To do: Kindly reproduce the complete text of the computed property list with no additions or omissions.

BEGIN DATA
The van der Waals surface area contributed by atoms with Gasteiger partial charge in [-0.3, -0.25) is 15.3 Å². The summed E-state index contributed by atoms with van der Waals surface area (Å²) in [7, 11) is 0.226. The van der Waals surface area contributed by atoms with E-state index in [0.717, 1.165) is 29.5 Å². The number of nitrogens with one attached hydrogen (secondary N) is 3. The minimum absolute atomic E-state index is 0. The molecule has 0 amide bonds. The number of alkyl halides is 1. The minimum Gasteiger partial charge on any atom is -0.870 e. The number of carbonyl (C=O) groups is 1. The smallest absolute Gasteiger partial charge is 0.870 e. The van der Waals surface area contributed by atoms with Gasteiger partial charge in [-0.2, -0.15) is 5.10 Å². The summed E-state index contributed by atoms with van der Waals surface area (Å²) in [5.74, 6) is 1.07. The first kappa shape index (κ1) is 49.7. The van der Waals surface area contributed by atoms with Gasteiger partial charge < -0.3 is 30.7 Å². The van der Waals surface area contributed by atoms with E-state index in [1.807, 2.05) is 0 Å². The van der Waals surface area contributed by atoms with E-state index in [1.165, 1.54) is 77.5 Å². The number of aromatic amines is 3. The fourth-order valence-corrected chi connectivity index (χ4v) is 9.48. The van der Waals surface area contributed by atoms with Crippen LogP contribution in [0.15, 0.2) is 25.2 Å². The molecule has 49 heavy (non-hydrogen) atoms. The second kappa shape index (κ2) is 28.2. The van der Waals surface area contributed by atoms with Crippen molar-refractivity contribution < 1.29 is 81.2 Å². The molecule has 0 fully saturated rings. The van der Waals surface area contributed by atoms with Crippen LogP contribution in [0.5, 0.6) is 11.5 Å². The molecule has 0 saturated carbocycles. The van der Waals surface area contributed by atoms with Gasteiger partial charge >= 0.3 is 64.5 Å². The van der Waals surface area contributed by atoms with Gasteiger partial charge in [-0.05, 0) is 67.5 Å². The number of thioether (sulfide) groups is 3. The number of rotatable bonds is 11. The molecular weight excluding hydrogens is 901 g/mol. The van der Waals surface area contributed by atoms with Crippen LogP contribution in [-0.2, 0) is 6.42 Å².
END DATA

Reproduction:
The van der Waals surface area contributed by atoms with Gasteiger partial charge in [-0.3, -0.25) is 15.3 Å². The summed E-state index contributed by atoms with van der Waals surface area (Å²) in [7, 11) is 0.226. The van der Waals surface area contributed by atoms with E-state index in [0.717, 1.165) is 29.5 Å². The number of nitrogens with one attached hydrogen (secondary N) is 3. The minimum absolute atomic E-state index is 0. The molecule has 0 amide bonds. The number of alkyl halides is 1. The minimum Gasteiger partial charge on any atom is -0.870 e. The number of carbonyl (C=O) groups is 1. The smallest absolute Gasteiger partial charge is 0.870 e. The van der Waals surface area contributed by atoms with Gasteiger partial charge in [-0.2, -0.15) is 5.10 Å². The summed E-state index contributed by atoms with van der Waals surface area (Å²) in [5.74, 6) is 1.07. The first kappa shape index (κ1) is 49.7. The van der Waals surface area contributed by atoms with Gasteiger partial charge < -0.3 is 30.7 Å². The van der Waals surface area contributed by atoms with E-state index in [1.807, 2.05) is 0 Å². The van der Waals surface area contributed by atoms with E-state index in [1.165, 1.54) is 77.5 Å². The number of aromatic amines is 3. The fourth-order valence-corrected chi connectivity index (χ4v) is 9.48. The van der Waals surface area contributed by atoms with Crippen LogP contribution in [0.15, 0.2) is 25.2 Å². The molecule has 49 heavy (non-hydrogen) atoms. The second kappa shape index (κ2) is 28.2. The van der Waals surface area contributed by atoms with Crippen molar-refractivity contribution < 1.29 is 81.2 Å². The molecule has 0 fully saturated rings. The van der Waals surface area contributed by atoms with Crippen LogP contribution in [0.5, 0.6) is 11.5 Å². The molecule has 0 saturated carbocycles. The van der Waals surface area contributed by atoms with Gasteiger partial charge >= 0.3 is 64.5 Å². The van der Waals surface area contributed by atoms with Gasteiger partial charge in [-0.05, 0) is 67.5 Å². The number of thioether (sulfide) groups is 3. The number of rotatable bonds is 11. The molecular weight excluding hydrogens is 901 g/mol. The van der Waals surface area contributed by atoms with Crippen LogP contribution in [-0.2, 0) is 6.42 Å².